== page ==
A quick break for a snack and pictures on the summit and it was off down the West Ridge trail, heading away from Boulder and towards Green Mountain. The deep snow had made finding the trail impossible for whoever had broken this foot trench after the most recent storm, as as such the “trail” went slip sliding nearly straight down through ghosts of Ponderosa Pines, burned last July by a lightning fire. As the angle of the ridge eased, the trail became more navigable. I gained momentum and came to the realization that the stillness was much easier to find while running downhill than up. Running down a steep rocky mountainside, you let the force of gravity act upon you, and try not to waste too much effort holding yourself back. You flow, doing whatever you can to not end up on your face in the rocks or on a cactus, but also acting without fear. Things happen quickly, your feet must be light, and your focus is unwavering, already three or four footsteps into the future. Here there is not time for thought, only action, and I began to understand the stillness, and perhaps something of the Rhythm. It was impossible not to smile! Big smile!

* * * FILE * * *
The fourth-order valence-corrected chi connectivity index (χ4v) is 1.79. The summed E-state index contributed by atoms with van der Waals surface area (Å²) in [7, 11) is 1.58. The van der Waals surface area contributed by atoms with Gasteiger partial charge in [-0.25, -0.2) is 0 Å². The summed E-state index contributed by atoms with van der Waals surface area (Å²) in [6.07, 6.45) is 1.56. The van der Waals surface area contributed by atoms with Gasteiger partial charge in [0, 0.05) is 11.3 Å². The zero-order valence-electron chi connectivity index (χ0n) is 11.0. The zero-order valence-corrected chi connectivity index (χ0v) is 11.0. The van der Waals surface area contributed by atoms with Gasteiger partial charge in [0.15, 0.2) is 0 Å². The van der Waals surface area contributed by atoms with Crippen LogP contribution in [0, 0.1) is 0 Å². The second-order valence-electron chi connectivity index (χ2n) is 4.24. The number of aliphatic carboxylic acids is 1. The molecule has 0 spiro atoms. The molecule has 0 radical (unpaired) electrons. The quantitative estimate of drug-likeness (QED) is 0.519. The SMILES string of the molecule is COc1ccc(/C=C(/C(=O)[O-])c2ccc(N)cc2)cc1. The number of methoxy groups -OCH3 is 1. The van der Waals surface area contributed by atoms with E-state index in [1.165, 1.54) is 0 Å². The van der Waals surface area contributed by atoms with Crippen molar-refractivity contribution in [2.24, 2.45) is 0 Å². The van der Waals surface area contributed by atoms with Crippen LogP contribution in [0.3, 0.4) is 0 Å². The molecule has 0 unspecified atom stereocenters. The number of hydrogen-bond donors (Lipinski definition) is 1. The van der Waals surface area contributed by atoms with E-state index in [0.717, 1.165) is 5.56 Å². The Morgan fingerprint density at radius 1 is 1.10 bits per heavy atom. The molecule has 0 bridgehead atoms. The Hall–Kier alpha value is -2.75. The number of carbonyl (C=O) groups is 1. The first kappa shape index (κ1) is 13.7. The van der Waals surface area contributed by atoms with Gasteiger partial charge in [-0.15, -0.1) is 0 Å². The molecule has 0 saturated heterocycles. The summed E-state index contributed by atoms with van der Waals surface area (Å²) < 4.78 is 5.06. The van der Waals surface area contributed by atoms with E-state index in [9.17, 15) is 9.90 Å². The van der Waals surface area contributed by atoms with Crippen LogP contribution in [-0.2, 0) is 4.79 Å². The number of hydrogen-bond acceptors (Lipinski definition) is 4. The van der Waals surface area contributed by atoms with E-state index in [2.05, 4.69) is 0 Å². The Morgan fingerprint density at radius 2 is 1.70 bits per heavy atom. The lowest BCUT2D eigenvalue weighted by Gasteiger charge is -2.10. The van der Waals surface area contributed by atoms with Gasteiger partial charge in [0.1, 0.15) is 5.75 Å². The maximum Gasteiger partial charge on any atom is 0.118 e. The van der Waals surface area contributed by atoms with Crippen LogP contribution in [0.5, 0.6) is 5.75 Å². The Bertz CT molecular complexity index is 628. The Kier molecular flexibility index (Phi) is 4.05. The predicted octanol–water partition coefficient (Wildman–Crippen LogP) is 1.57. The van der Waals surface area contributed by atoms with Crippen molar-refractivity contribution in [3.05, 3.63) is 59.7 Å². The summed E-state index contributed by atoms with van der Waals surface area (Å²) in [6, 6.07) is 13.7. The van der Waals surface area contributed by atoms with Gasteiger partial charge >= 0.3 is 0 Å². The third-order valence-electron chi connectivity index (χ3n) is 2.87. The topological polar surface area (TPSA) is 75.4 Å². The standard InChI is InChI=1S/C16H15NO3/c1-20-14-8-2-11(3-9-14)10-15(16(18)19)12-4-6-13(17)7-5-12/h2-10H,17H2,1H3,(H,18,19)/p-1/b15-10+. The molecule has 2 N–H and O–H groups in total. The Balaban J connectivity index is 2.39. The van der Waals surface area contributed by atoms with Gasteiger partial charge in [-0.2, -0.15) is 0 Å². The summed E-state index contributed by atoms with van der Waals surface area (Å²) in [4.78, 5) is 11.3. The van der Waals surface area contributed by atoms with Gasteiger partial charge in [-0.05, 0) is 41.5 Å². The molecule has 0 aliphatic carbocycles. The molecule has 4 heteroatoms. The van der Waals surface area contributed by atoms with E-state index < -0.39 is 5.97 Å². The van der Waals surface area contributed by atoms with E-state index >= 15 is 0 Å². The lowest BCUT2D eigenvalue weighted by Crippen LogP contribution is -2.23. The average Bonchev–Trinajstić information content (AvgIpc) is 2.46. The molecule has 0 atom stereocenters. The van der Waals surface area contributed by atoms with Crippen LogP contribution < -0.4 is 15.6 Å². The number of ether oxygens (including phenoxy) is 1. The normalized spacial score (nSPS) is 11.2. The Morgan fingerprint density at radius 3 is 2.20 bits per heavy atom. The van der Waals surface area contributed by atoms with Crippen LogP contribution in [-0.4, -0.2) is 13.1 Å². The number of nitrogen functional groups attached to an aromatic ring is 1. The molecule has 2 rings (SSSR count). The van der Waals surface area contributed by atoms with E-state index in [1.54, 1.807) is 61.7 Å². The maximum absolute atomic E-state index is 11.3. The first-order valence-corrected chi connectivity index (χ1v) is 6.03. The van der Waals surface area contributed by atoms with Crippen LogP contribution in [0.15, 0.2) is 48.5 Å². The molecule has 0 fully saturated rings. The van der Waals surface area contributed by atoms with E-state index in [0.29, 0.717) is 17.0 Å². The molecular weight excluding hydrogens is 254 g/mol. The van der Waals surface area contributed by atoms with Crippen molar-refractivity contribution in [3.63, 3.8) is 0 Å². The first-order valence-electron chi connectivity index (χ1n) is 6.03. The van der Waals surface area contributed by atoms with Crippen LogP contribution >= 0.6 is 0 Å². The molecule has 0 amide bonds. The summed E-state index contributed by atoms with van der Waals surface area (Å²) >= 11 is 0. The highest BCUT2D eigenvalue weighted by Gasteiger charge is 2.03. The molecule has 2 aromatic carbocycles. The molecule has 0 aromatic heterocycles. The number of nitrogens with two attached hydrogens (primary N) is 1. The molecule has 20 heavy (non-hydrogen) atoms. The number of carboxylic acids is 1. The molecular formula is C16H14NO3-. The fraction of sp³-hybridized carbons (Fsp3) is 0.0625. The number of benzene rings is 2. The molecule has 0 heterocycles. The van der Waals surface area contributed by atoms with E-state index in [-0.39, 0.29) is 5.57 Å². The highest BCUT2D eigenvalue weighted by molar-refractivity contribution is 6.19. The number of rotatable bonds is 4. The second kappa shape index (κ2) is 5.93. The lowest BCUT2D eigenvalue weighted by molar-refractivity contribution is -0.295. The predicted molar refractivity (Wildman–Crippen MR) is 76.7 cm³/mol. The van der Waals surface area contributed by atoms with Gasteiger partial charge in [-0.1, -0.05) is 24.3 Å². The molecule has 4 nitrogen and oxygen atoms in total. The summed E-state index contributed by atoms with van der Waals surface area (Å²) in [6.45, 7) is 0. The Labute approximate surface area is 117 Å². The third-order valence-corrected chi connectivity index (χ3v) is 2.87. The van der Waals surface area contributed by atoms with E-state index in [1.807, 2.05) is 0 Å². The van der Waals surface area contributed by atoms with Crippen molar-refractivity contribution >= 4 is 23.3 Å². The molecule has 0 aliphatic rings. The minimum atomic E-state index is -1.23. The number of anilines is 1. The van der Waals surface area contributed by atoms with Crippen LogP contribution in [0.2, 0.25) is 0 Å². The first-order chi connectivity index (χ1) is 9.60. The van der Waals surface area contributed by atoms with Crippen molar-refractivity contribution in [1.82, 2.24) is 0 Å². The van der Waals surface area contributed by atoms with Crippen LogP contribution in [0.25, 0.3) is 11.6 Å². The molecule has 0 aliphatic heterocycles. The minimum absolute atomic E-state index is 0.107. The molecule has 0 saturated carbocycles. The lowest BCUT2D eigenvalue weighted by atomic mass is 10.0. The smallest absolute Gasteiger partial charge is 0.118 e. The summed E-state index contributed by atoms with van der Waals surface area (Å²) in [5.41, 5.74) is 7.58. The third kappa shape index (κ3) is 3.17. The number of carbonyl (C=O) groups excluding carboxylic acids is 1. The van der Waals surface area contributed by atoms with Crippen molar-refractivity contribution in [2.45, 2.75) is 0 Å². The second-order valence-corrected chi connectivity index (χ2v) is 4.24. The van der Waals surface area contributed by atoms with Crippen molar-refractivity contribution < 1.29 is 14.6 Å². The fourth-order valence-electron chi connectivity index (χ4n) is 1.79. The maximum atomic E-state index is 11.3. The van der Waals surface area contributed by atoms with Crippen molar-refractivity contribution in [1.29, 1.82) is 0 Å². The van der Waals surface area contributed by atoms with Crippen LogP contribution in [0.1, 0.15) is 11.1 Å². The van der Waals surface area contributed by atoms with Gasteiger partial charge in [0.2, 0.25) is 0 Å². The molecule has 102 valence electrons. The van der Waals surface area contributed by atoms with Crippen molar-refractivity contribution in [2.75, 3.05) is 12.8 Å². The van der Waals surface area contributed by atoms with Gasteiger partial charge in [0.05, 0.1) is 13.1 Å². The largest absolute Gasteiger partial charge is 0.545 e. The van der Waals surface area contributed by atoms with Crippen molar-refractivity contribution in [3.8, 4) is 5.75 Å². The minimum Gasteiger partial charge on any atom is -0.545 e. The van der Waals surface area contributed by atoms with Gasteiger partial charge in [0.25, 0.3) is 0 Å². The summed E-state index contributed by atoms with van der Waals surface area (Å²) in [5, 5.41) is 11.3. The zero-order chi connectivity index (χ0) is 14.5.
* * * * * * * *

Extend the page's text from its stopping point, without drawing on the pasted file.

And then it was over, I was down to Bear Creek and from here the Green-Bear trail went up, switchbacking its way up the west side of Green Mountain. The rhythm was different, the pace had changed for the slower, the breathing became heavy, and I found my brain wandering again, unable to channel the stillness I sought, chattering. I decided to go with it and found myself contemplating Destiny. Recently I have been reading a really crazy book by Alberto Villoldo called, “Mending the Past and Healing the Future with Soul Retrieval.” I owe my friend Jonas again for lending it to me. It delves into Shamanism, taking creative visualization “Journies” to different planes of existence – the underworld of our souls and the upper worlds of our spirit – things traditionally attempted by primitive peoples in south america influenced by the amazonian drug ayahuasca. The idea of the whole process of Journeying is to heal ourselves, heal our souls, and to understand the potential of our future selves in a way that will inform and enable our present selves to act in the best possible ways. It is without a doubt an esoteric form of meditation that few people in this country would be open enough to read or use. But Villoldo brings up a lot of very interesting concepts to ponder, and one which had caught my fancy was regarding fate versus destiny. He does not think that they are in any way the same thing.